- The Washington Times - Sunday, December 2, 2001

CAPE TOWN, South Africa Nelson Mandela, the former president of a country now beset by a deadly AIDS epidemic, commemorated World AIDS Day yesterday by urging South Africa's youth to fight the disease and accept those who suffer from it.
"There is no difference whatsoever between somebody who is HIV positive and myself," Mr. Mandela said. "We should approach people who are HIV positive. We must give them love and support and not marginalize them."
The plea for commitment and compassion by one of the world's greatest icons was echoed around the developing world, where the AIDS toll continues to mount.
Since the disease was first reported two decades ago, an estimated 40 million people worldwide are now HIV positive, 28.1 million of them in sub-Saharan Africa, figures released this week by UNAIDS , the U.N. agency dealing with HIV/AIDs, show. The agency expects AIDS to kill 3 million people this year.
An estimated 4.7 million South Africans one in nine are HIV positive, more than in any other country, and President Thabo Mbeki's government has come under fire for its haphazard approach toward fighting the epidemic.
"Nothing threatens us more today than HIV/AIDS, said Mr. Mandela.
In Johannesburg, religious leaders, trade unionists and activists held an interfaith service, and demanded that AIDS be declared a national emergency.
In neighboring Zimbabwe, where AIDS now claims about 300 lives a day, drum majorettes marched through the capital, Harare, to raise AIDS awareness, while about 500 people attended a rally where officials urged the practice of safe sex.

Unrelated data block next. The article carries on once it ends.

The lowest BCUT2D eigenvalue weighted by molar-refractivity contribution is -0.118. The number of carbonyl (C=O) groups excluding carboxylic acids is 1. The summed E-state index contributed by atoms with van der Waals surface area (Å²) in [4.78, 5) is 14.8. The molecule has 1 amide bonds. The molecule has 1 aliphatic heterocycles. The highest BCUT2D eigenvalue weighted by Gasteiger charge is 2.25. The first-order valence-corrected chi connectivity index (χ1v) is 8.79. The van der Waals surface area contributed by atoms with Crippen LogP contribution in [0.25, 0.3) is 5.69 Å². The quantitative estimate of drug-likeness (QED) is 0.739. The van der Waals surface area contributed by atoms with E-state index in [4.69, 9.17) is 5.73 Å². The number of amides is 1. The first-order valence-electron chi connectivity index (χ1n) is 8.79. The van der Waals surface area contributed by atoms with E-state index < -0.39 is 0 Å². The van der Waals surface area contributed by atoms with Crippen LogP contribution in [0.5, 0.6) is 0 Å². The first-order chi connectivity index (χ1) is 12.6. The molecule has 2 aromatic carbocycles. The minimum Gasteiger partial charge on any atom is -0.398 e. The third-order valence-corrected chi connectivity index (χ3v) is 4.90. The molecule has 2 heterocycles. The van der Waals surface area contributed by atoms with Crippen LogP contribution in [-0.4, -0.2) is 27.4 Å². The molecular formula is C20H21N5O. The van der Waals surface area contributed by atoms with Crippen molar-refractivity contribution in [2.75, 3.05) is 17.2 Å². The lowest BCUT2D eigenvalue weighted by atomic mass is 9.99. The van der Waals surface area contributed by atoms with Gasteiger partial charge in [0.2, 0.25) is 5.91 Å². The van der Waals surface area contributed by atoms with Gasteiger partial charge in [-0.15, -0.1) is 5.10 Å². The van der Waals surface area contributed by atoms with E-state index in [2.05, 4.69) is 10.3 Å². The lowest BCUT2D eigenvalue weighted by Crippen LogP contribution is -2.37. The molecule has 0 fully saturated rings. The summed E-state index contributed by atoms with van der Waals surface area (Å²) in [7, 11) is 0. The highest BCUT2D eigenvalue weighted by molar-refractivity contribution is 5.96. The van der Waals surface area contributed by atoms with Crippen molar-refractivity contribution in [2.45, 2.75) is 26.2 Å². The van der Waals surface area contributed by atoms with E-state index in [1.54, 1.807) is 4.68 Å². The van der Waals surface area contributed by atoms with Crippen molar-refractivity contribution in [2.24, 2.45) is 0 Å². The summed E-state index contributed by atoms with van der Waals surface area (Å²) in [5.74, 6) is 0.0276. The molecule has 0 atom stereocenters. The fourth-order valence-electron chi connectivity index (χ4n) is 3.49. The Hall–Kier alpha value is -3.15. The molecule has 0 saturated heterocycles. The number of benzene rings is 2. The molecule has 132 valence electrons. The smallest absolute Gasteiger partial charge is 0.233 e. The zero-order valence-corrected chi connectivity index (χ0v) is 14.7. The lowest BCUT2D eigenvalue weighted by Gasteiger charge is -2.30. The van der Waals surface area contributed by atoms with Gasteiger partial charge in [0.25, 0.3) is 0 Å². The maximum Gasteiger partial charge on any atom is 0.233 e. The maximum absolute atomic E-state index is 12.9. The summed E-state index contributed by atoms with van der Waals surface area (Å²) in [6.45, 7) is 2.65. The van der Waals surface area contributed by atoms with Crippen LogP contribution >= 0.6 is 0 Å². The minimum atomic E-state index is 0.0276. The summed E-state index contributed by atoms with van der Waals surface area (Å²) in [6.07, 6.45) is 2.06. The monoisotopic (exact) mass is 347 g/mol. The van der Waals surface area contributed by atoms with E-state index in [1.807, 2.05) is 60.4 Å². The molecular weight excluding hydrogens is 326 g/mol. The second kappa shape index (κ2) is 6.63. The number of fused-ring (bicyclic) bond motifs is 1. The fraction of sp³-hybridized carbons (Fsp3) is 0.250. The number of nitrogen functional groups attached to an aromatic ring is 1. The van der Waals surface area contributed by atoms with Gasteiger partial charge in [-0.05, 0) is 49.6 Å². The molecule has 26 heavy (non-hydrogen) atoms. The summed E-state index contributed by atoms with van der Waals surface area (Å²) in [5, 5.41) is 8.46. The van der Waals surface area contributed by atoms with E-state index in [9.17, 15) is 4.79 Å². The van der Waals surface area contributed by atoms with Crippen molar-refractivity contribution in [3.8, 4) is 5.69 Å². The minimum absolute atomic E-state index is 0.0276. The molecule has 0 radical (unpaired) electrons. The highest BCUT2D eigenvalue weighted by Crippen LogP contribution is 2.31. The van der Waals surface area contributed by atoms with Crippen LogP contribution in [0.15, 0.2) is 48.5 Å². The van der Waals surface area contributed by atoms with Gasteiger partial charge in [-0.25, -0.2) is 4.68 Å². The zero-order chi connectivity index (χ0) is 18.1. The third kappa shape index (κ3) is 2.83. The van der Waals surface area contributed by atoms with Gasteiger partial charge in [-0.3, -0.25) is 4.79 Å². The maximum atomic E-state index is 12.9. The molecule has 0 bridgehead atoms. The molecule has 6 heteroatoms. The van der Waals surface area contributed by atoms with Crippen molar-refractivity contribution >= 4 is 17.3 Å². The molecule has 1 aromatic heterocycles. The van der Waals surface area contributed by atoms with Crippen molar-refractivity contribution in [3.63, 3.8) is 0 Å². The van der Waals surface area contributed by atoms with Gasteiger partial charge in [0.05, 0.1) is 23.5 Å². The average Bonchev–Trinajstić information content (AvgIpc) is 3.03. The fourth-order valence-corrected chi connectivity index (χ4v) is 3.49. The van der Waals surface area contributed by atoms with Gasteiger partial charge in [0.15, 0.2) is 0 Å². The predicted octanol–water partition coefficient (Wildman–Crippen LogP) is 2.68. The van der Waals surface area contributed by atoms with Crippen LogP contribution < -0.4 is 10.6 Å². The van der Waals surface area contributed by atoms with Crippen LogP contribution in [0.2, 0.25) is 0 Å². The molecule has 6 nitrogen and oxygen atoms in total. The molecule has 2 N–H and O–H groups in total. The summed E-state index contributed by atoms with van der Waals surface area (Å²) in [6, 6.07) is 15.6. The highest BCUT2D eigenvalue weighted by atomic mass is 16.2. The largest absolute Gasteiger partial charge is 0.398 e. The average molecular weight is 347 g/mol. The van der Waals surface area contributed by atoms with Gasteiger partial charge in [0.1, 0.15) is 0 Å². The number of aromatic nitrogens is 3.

In an address at the Vatican, Pope John Paul II offered spiritual solace to AIDS sufferers and exhorted researchers to keep hunting for a cure. He did not mention his opposition to the use of condoms to combat AIDS, but urged health workers to tell AIDS sufferers that Christ would help them.
While many World AIDS Day functions were marked by stark statistics and fears of worse to come, a few countries proclaimed small victories in their struggles against the epidemic.
Cambodia's government trumpeted its success in reducing HIV infection among pregnant women from 3.2 percent in 1997 to 2.3 percent at the end of last year.
In Sudan, the government launched a massive AIDS awareness campaign, ending years of silence about a disease that is spreading fast in the war-ravaged African country.
But there were ominous warnings from China and Russia.
"At present, the AIDS situation is trending toward rapid increase," Chinese Health Minister Zhang Wenkang said in remarks carried in state newspapers.
Government experts estimate that more than 600,000 Chinese citizens were infected with HIV/AIDS by the end of 2000, and say newly reported infections have skyrocketed in recent months.
In Moscow, the head of UNAIDS warned that millions of people could die of AIDS over the next decade unless an effective prevention campaign was mounted. "All will depend on which position the leadership of the country takes," the newspaper Vremya quoted Peter Piot as saying.
While 163,000 HIV cases have been officially registered in Russia since January 1987, many cases go unreported. Some estimate that up to a million people are infected.

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